The most successful Application Performance Managers understand the principle that it’s not what someone says that’s important, but how they say it. In this respect, the Application Performance Manager becomes a diplomat who sorts out the communications between rival fiefdoms in an organization. Sometimes the simple act of restating an issue in non-confrontational tones is all that’s needed to address a communication issue. Restating an issue can also help clarify it, because hearing the issue in different terms ensures that the stakeholders understand each other.
Communication is also enhanced when all of the groups have something on which to focus their attention. In this case, the focus is on the end user. The stakeholders need to consider issues such as what sort of experience the user is having and how the user employs the application. In fact, the group requires an understanding of who the user is. For example, knowing that the end user has a specific skill set can affect how the application is designed and maintained. Meetings should include end users because end users are one of the stakeholders in the overall solution to a problem that the application addresses.
Management also requires representation in meetings to address application concerns. Without the backing of management, the Application Performance Manager lacks the authority to take actions required to correct the issues that cause application performance degradation or eventually break it. Management also controls company resources required to resolve some application issues, such as hiring someone with a required skill.
The important thing to remember about communication is that it need not result in a complete destruction of the walls of each castle—merely that the occupants of each castle leave the door open to talk with those outside. Each group maintains one or more application components and you need that group to continue that maintenance. Breaking down the groups would necessarily mean a loss of expertise and cohesiveness that the organization can ill afford to lose.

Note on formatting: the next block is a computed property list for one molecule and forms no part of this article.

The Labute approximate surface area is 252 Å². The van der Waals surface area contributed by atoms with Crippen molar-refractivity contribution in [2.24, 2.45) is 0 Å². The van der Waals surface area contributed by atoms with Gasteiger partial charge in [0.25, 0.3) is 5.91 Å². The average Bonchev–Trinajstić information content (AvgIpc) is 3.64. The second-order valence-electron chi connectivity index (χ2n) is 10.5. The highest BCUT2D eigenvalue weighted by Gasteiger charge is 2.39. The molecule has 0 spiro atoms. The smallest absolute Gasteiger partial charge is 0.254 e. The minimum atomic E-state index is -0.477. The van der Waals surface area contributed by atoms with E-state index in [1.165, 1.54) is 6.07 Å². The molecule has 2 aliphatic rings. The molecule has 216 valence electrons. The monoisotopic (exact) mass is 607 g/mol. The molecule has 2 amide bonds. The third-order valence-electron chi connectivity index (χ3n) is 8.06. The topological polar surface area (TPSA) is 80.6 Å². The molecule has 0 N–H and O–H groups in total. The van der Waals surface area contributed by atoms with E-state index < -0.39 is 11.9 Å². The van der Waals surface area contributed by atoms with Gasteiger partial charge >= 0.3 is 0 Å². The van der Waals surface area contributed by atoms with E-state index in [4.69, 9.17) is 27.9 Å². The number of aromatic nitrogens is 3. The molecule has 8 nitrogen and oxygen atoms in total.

APM is a critical technology for enterprises today. Successful use of APM helps the organization run smoothly and improves overall employee efficiency. In most cases, APM fails to work as anticipated because of a lack of communication between groups, rather than any lack in the APM software. An Application Performance Manager who truly understands the requirements for a successful APM implementation will promote communication between groups at multiple levels to ensure each group understands each other. This communication must take place in a way that embraces the integrity of the individual groups to maintain the expertise required to manage and maintain the various components that comprise the application.